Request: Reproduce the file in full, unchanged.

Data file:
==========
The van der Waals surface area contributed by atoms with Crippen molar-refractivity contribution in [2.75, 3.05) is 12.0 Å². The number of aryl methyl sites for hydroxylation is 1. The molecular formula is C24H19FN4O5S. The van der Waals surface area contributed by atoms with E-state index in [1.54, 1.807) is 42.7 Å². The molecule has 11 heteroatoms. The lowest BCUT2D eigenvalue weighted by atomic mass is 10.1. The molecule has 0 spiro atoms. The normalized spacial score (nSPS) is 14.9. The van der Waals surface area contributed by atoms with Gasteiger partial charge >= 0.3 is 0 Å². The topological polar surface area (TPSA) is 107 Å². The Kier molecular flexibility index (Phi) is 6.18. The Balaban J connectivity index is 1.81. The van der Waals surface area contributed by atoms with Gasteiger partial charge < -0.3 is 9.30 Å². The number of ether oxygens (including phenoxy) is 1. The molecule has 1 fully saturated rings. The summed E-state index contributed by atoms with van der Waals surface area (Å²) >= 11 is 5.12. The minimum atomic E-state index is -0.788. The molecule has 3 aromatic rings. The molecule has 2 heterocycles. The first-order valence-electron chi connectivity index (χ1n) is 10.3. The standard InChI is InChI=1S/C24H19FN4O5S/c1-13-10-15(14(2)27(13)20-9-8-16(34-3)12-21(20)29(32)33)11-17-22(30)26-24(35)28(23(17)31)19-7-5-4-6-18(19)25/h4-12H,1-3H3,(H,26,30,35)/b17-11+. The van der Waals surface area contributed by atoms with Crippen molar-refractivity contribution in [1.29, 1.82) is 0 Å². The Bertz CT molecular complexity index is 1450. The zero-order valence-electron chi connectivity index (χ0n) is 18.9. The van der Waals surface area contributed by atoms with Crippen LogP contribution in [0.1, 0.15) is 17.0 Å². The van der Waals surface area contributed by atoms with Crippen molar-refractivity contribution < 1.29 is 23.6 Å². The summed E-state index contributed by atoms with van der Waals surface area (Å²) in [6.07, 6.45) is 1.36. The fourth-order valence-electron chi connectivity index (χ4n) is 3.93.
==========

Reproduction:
The van der Waals surface area contributed by atoms with Crippen molar-refractivity contribution in [2.75, 3.05) is 12.0 Å². The number of aryl methyl sites for hydroxylation is 1. The molecular formula is C24H19FN4O5S. The van der Waals surface area contributed by atoms with E-state index in [1.54, 1.807) is 42.7 Å². The molecule has 11 heteroatoms. The lowest BCUT2D eigenvalue weighted by atomic mass is 10.1. The molecule has 0 spiro atoms. The normalized spacial score (nSPS) is 14.9. The van der Waals surface area contributed by atoms with Gasteiger partial charge >= 0.3 is 0 Å². The topological polar surface area (TPSA) is 107 Å². The Kier molecular flexibility index (Phi) is 6.18. The Balaban J connectivity index is 1.81. The van der Waals surface area contributed by atoms with Gasteiger partial charge < -0.3 is 9.30 Å². The number of ether oxygens (including phenoxy) is 1. The molecule has 1 fully saturated rings. The summed E-state index contributed by atoms with van der Waals surface area (Å²) >= 11 is 5.12. The minimum atomic E-state index is -0.788. The molecule has 3 aromatic rings. The molecule has 2 heterocycles. The first-order valence-electron chi connectivity index (χ1n) is 10.3. The standard InChI is InChI=1S/C24H19FN4O5S/c1-13-10-15(14(2)27(13)20-9-8-16(34-3)12-21(20)29(32)33)11-17-22(30)26-24(35)28(23(17)31)19-7-5-4-6-18(19)25/h4-12H,1-3H3,(H,26,30,35)/b17-11+. The van der Waals surface area contributed by atoms with Crippen molar-refractivity contribution in [1.29, 1.82) is 0 Å². The Bertz CT molecular complexity index is 1450. The zero-order valence-electron chi connectivity index (χ0n) is 18.9. The van der Waals surface area contributed by atoms with Crippen LogP contribution in [0.1, 0.15) is 17.0 Å². The van der Waals surface area contributed by atoms with Crippen molar-refractivity contribution < 1.29 is 23.6 Å². The summed E-state index contributed by atoms with van der Waals surface area (Å²) in [6.07, 6.45) is 1.36. The fourth-order valence-electron chi connectivity index (χ4n) is 3.93.